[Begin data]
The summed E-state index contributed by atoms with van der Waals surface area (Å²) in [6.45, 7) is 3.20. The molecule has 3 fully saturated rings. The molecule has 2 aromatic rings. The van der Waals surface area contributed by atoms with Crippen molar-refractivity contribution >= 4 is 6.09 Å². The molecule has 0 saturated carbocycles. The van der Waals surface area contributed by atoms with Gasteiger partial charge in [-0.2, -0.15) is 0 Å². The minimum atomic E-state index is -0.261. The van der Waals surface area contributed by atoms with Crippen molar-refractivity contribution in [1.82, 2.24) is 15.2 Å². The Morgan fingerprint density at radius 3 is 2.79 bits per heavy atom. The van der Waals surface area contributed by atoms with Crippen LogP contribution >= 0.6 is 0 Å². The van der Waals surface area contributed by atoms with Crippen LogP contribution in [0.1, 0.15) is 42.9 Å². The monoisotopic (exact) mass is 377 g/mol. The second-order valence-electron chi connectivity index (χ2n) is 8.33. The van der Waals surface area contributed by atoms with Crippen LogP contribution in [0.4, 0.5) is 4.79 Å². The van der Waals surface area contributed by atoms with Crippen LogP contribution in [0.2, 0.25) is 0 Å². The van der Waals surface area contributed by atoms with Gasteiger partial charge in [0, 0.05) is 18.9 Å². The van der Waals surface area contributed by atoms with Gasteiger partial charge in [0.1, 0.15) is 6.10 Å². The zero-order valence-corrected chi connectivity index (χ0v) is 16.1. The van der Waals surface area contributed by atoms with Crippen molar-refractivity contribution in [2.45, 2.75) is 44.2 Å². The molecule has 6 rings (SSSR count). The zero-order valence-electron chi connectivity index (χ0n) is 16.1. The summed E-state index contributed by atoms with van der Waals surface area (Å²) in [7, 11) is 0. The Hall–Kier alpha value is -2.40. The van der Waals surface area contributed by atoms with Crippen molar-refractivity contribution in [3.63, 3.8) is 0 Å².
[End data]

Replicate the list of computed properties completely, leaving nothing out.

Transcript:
The summed E-state index contributed by atoms with van der Waals surface area (Å²) in [6.45, 7) is 3.20. The molecule has 3 fully saturated rings. The molecule has 2 aromatic rings. The van der Waals surface area contributed by atoms with Crippen molar-refractivity contribution >= 4 is 6.09 Å². The molecule has 0 saturated carbocycles. The van der Waals surface area contributed by atoms with Gasteiger partial charge in [-0.2, -0.15) is 0 Å². The minimum atomic E-state index is -0.261. The van der Waals surface area contributed by atoms with Crippen molar-refractivity contribution in [1.82, 2.24) is 15.2 Å². The Morgan fingerprint density at radius 3 is 2.79 bits per heavy atom. The van der Waals surface area contributed by atoms with Crippen LogP contribution >= 0.6 is 0 Å². The van der Waals surface area contributed by atoms with Crippen LogP contribution in [0.1, 0.15) is 42.9 Å². The monoisotopic (exact) mass is 377 g/mol. The second-order valence-electron chi connectivity index (χ2n) is 8.33. The van der Waals surface area contributed by atoms with Crippen LogP contribution in [0.4, 0.5) is 4.79 Å². The van der Waals surface area contributed by atoms with Crippen LogP contribution in [0.2, 0.25) is 0 Å². The van der Waals surface area contributed by atoms with Gasteiger partial charge in [0, 0.05) is 18.9 Å². The van der Waals surface area contributed by atoms with Gasteiger partial charge in [0.1, 0.15) is 6.10 Å². The zero-order valence-corrected chi connectivity index (χ0v) is 16.1. The van der Waals surface area contributed by atoms with Crippen molar-refractivity contribution in [2.45, 2.75) is 44.2 Å². The molecule has 6 rings (SSSR count). The zero-order valence-electron chi connectivity index (χ0n) is 16.1. The summed E-state index contributed by atoms with van der Waals surface area (Å²) in [7, 11) is 0. The Hall–Kier alpha value is -2.40. The van der Waals surface area contributed by atoms with Crippen molar-refractivity contribution in [3.63, 3.8) is 0 Å².